Secondly, we should pursue peace and justice. The psalmist suggests that the way to benefit is traveled along the road of peace and justice. These were characteristics of David’s rule, and Messiah’s kingdom bears the same marks (Isaiah 9:7)! Even though Israel’s great city did not always experience shalom, security, and prosperity, the psalmist leads the pilgrims to pray for such in their midst (122:6-9).
All who truly love Jerusalem and the Lord will seek this type of experience. In this prayer, the city of Jerusalem is transformed into an “eschatological expression,” meaning that that experience provided a “token” of the reality that God had planned for His people (EBC). What a beautiful prayer for a family that has gathered. Hmmm. I wonder when and where we might pray this psalm?

The Message for Our Lives

The current hostilities between Hamas and Israel have awakened many Christians to the need for focused prayer on that region of the world. Some of the motivation is geo-political, but I believe much is also eschatological (the end times).

The hilltop where the Baptist Center for Global Concerns is located is a regular destination point for local folks to come and pray. The cross on our property overlooks the valley and Lake Granbury below. I will often step out to those who drive up and spend a moment with them. I shared a few minutes of conversation with our most recent visitor. He said, as he began to depart, “Pray for Israel!” I understood what he meant. We both knew that peace in the Middle East is good for our world.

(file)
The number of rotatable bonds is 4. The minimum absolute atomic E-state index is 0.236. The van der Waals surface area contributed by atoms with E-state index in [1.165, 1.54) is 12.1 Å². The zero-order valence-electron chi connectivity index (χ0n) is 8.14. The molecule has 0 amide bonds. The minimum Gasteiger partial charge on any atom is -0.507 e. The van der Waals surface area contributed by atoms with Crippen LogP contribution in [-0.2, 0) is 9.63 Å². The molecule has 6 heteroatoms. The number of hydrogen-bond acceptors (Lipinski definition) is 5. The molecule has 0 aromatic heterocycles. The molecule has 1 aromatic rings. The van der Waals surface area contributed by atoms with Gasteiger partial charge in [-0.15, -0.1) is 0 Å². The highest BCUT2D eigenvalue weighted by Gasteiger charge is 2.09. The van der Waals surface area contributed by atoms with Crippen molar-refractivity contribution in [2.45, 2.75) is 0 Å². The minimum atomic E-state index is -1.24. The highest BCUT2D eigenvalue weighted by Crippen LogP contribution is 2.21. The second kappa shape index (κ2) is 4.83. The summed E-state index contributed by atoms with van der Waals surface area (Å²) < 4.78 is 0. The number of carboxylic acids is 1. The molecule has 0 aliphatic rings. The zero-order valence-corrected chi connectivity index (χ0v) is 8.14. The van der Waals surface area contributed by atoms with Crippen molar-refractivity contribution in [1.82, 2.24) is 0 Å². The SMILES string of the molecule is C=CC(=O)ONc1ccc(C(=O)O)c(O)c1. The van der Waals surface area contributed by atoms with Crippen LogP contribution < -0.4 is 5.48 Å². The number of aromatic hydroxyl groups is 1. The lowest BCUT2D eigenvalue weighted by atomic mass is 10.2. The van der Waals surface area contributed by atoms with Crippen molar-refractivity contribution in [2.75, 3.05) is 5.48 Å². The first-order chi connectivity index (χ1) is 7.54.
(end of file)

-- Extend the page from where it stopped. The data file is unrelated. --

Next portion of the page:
Thankfully, the psalmist has written about this type of goodness! Perhaps, we modern day pilgrims can take some time this Thanksgiving to read this psalm at our gatherings, share testimonies about God’s goodness in our homes and churches, then pray for peace in our hearts, homes, cities, and world.

For Thought and Action

1. Peace and justice do not originate in laws of the land, but reside in the hearts of people. Are you at war within over some grievance in your life? Give the passion to the Lord and ask Him to replace it with His peace.
2. Begin to plan now the ways you will invite the Savior into your home for Thanksgiving. What special observance could you plan to unite you and your family and demonstrate your loyalty to the Lord?
3. For Families: Here is a suggestion about how to help children pray for peace and celebrate God’s goodness this Thanksgiving season. You will need different colors and lengths of yarn, sharpie markers, several large, flat buttons, and some colored disposable cups.

Invite your kids to make a “Prayer for Peace Tree” in your yard. Choose a tree in your front yard that your neighbors can see. Then ask your children to come participate in an “art installation” project. Give them sharpies and ask them to write their prayers for peace and thanks to God inside the rims of the cups (“Pray for Israel,” or “Pray for Refugees,” or “Pray for Hostages,” or “Thank you God for Family,” etc.). Your kids can write as many prayers as they can think of, including prayers for safety, your family, or individual concerns or reasons for giving thanks.

Then, poke a small hole in the cup bottom with an ice pick, and drop a large button into the bottom of the cup. Thread a piece of yarn (about 24” to 30” long) through the button and cup-hole, but tie a big knot at the end of the string on the inside of the cup before it goes through the button (layer should be knot, button, and cup bottom). Now, pull the string gently so that the cup is hanging upside-down, like a bell, from the other end of the string you hold in your hand. Lay it aside until all of the cups and strings are assembled.

Now take your prayer cups outside and tie the unknotted end of each string to a smaller branch higher up on your tree. Let the strings with the upside-down cups hang down at all different lengths, so that people can see them and come to investigate. They will be able to look up inside the cups and read the prayers. If you like, invite your neighbors to add their prayers to the tree. Better yet, make it an annual community event!

Let’s teach our children to praise God for His character and goodness, to pray for peace, and to be examples of hope for our neighborhoods, cities, and country.

May your paths be straight,
Larry C. Ashlock